Higher Education Webinars
Tracy Mitrano explores the intersection where higher education, the Internet and the world meet (and sometimes collide).
January 4, 2013 - 12:23pm
In Commissioner Jon Leibowitz NYT quote is the salient point: “While not everything Google did was beneficial, on balance we did not believe that the evidence supported an F.T.C. challenge to this aspect of Google’s business under American law.” "Under American Law …"
January 3, 2013 - 8:58am
1. Copyright Reform balancing innovation with incentive. 2. Electronic Communications Privacy Act reform updating legislation technologically while retaining Fourth Amendment jurisprudence.
December 19, 2012 - 9:39pm
Most folks don't pay much attention to administrative law. It is not an area of law taught at any level of school except law; it is hardly mentioned in 7th grade civics, for example, too busy with the tripartite form of republican democracy. If you take American history as an undergraduate it shows up most prominently in a discussion of the New Deal and the alphabet soup of federal agencies that emerged with Roosevelt's social policy from the first 100 days through to the establishment of the Social Security Administration and National Labor Relations Board in the second administration. Its history began much earlier, however, with the Interstate Commerce Commission of 1887 formed to regulate railroads. In 1914, Congress passed the Federal Trade Commission Act, which was the statutory basis of the Federal Trade Commission.
December 15, 2012 - 5:41pm
The United States, which in the negotiation got just about everything that it wanted, refused to sign the agreement that speaks to global Internet governance. Why? Because the United States does not want to recognize any shared governance of that which it largely controls, namely, the root domain servers that assigns names and numbers on the Internet. ICANN is an arm of the Department of Commerce, which is the government agency still in charge of those servers. The very process of this treaty poses a challenge to the United State's singular control over the technical foundation of the Internet as it operates internationally today.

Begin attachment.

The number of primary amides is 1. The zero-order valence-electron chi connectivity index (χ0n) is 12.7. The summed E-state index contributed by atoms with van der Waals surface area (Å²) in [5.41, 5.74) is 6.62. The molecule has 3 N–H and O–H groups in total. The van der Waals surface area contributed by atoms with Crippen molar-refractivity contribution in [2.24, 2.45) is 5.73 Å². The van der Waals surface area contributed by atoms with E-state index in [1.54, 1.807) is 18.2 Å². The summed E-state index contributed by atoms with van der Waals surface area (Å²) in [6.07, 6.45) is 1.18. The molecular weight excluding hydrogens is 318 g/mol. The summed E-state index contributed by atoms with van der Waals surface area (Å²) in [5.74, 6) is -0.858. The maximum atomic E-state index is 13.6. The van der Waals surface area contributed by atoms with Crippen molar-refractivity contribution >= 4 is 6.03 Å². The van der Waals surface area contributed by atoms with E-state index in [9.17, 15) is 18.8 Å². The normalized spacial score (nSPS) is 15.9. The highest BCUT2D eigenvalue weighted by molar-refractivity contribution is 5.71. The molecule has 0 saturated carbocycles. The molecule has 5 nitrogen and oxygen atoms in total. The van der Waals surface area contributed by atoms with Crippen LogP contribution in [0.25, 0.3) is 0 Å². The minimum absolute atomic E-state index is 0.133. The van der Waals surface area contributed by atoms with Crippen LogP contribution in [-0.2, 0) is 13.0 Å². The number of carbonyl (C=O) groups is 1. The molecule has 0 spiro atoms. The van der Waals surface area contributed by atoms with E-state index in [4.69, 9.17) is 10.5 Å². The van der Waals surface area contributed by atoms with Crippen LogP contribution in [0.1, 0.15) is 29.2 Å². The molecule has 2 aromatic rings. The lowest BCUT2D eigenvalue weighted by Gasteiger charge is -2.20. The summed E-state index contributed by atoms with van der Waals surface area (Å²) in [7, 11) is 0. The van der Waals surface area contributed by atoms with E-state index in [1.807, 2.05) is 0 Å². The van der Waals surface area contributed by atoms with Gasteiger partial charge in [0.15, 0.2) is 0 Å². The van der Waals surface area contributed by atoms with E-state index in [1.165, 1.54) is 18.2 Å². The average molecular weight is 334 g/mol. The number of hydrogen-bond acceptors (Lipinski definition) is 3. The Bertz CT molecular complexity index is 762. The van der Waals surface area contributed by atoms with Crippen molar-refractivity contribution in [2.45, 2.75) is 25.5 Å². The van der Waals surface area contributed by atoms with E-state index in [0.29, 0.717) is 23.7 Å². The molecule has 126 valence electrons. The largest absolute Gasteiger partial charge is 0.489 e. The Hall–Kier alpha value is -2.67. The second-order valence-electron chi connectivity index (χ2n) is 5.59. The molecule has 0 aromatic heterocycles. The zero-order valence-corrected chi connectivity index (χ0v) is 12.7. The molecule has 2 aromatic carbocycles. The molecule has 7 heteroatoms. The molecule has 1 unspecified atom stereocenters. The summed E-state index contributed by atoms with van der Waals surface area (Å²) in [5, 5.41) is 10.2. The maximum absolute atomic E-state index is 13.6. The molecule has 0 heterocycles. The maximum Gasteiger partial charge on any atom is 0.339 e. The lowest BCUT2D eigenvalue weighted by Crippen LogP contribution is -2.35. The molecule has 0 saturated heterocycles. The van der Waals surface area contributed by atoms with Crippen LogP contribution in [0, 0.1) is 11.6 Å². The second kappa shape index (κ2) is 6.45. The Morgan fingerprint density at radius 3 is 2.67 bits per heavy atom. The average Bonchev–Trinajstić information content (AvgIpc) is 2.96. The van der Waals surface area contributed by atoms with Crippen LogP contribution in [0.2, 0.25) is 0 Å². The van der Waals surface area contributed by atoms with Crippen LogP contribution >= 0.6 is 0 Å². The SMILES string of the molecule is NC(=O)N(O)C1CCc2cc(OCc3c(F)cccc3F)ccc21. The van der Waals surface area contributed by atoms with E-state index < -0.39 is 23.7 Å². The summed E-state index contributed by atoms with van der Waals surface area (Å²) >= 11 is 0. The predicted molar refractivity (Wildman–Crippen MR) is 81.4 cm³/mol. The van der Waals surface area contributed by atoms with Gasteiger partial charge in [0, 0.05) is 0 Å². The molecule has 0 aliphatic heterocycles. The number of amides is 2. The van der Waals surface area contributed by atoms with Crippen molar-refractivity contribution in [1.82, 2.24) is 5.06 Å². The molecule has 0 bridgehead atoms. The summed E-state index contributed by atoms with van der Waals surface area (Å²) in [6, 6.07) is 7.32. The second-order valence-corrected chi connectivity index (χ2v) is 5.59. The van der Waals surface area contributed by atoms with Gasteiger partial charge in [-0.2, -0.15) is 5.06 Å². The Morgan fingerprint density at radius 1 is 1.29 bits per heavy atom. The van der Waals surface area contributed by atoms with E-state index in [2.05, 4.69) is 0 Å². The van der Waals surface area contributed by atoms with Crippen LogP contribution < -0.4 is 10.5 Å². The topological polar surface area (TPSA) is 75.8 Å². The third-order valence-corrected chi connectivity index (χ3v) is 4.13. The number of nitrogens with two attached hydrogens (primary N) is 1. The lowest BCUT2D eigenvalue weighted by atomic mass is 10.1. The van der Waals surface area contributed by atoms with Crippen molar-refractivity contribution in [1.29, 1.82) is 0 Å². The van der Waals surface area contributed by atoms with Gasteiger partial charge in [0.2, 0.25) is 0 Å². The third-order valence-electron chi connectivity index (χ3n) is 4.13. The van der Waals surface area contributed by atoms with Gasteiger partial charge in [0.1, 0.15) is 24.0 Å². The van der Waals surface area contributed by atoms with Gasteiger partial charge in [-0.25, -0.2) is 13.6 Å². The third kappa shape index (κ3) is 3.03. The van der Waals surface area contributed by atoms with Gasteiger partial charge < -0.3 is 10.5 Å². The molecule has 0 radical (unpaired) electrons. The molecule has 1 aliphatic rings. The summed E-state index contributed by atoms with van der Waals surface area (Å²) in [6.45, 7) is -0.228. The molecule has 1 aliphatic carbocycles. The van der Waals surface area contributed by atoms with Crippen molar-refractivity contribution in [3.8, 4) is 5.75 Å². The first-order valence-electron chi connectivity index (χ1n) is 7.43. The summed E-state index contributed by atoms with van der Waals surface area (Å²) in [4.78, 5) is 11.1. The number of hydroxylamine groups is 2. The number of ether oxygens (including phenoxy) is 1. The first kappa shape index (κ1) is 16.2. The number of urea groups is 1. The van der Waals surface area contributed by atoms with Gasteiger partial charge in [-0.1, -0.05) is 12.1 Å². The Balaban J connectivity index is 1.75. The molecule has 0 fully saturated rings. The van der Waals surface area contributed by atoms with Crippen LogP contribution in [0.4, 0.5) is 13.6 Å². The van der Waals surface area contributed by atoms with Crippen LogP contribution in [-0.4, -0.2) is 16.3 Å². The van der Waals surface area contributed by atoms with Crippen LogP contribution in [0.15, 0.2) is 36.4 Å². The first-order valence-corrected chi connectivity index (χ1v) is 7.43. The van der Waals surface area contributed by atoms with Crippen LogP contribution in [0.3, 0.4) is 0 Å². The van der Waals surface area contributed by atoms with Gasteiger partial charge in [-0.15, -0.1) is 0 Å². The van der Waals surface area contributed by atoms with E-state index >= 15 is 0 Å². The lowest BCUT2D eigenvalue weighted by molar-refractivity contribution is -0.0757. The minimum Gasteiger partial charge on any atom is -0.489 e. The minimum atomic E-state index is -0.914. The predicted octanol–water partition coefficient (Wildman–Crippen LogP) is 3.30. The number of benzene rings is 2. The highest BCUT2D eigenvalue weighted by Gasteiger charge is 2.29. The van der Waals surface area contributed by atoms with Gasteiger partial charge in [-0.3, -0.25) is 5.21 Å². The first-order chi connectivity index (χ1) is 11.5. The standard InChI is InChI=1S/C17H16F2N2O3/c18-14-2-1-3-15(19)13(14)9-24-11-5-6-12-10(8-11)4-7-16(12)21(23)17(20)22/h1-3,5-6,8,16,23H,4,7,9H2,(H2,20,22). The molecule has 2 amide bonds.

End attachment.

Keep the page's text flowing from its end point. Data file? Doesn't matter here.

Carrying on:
December 12, 2012 - 9:29am
Dan Goldstein, attorney for National Federation of the Blind, has recently published the clearest articulation to date of the relationship between disability law and web accessibility. In short, while the Americans Disability Act, promulgated in 1990, did not explicitly speak to cyberspace, it nonetheless is the legal foundation upon which accommodations to it are required of those entities that fall under its scope, including higher education. This point is an important one to make. For some years, institutional attorneys and disability advocates have gotten tangled in discussions about whether section 508 of the Rehabilitation Act, which outlines a baseline of technical standards for web accessibility and is required for all federal agencies, is required of colleges and universities.
December 6, 2012 - 10:48am
Access to medical journals so that inventors, including high school students, can innovate to save lives. Access to copyright materials for the purposes of not-for-profit education as an expanded understanding of the fair use exception in statutory law and further embellished in the doctrine of transformative use in current case law.
December 4, 2012 - 9:24pm
In higher education there is no more well-known privacy law than the Family Education Rights Privacy Act, or "FERPA." Established in the 1970s to protect against abuses law enforcement made against students involved in the civil rights and anti-war movements, this early public privacy law fits into type 3 of the five categories I established in earlier blogs.
November 30, 2012 - 2:18pm
Remember the movie "Sex, Lies and Videotape"? I invoke its poetic meter to frame a discussion of civil action privacy law. Type 4, you will recall, involves civil actions, individuals against individuals, in state court actions known as "torts." These laws, famously framed out of a 1890 law review article, were the first time the term "privacy" came directly into named U.S. laws. Putting on my historian's hat, I have argued that this occurrence was not the result of a notion of privacy being "discovered" -- notions of privacy date back to ancient times in Western Culture, and the term itself is derived from Latin -- but because modern, urban, industrial society at the turn of the last century, driven largely by technological developments, not the least of which was photography, encroached so significantly on cultural mores that the law was called upon as a defense to shore up those norms.
November 29, 2012 - 12:47pm
Yesterday the World Wide Web Consortium named privacy expert and the Ohio State University Law Professor Peter Swire Co-Chair of its Tracking Protection Working Group. With a stellar reputation and a mountain of integrity, Swire's appointment is as good a move as anyone can hope for in what is a technically complicated and politically contentious situation.
November 28, 2012 - 11:33am
This week the Senate Judiciary Committee will work on amendments to the Electronic Communications Privacy Act, commonly referred to as "ECPA." When passed in 1986 it updated the Omnibus Crime Control and Safe Streets Act of 1968, the first "wiretap" federal law. This law codified procedures for the rule the Supreme Court established in the landmark Katz v. U.S. case that created a Fourth Amendment privacy right in electronic communications, telephony principally in that day. In my cheat sheet on different kinds of privacy law outlined in the last couple of previous blogs, this would be type 2 privacy law.
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